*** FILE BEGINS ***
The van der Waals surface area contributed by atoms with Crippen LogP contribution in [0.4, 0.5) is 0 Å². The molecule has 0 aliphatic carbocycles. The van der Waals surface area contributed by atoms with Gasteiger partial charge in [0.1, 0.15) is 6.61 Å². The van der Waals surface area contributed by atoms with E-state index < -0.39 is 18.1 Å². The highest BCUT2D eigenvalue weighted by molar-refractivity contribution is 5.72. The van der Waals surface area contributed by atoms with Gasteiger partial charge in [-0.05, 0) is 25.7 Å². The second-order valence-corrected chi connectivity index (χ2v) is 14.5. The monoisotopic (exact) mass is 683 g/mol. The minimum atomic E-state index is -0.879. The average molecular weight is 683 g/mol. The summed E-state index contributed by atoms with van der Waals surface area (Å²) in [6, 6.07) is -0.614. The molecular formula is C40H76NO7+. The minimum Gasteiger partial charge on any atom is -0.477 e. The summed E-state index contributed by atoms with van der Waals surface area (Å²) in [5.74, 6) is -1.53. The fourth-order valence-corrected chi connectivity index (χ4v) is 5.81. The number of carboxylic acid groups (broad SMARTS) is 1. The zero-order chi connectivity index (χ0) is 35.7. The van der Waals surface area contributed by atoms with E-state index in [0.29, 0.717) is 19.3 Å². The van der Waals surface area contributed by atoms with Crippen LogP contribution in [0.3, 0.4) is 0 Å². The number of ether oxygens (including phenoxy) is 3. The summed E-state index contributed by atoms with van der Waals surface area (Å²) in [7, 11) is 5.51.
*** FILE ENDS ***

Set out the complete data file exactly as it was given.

The van der Waals surface area contributed by atoms with Crippen LogP contribution in [0.4, 0.5) is 0 Å². The molecule has 0 aliphatic carbocycles. The van der Waals surface area contributed by atoms with Gasteiger partial charge in [0.1, 0.15) is 6.61 Å². The van der Waals surface area contributed by atoms with E-state index < -0.39 is 18.1 Å². The highest BCUT2D eigenvalue weighted by molar-refractivity contribution is 5.72. The van der Waals surface area contributed by atoms with Gasteiger partial charge in [-0.05, 0) is 25.7 Å². The second-order valence-corrected chi connectivity index (χ2v) is 14.5. The monoisotopic (exact) mass is 683 g/mol. The minimum atomic E-state index is -0.879. The average molecular weight is 683 g/mol. The summed E-state index contributed by atoms with van der Waals surface area (Å²) in [6, 6.07) is -0.614. The molecular formula is C40H76NO7+. The minimum Gasteiger partial charge on any atom is -0.477 e. The summed E-state index contributed by atoms with van der Waals surface area (Å²) in [5.74, 6) is -1.53. The fourth-order valence-corrected chi connectivity index (χ4v) is 5.81. The number of carboxylic acid groups (broad SMARTS) is 1. The zero-order chi connectivity index (χ0) is 35.7. The van der Waals surface area contributed by atoms with E-state index in [0.29, 0.717) is 19.3 Å². The van der Waals surface area contributed by atoms with Crippen LogP contribution in [0.3, 0.4) is 0 Å². The number of ether oxygens (including phenoxy) is 3. The summed E-state index contributed by atoms with van der Waals surface area (Å²) in [7, 11) is 5.51.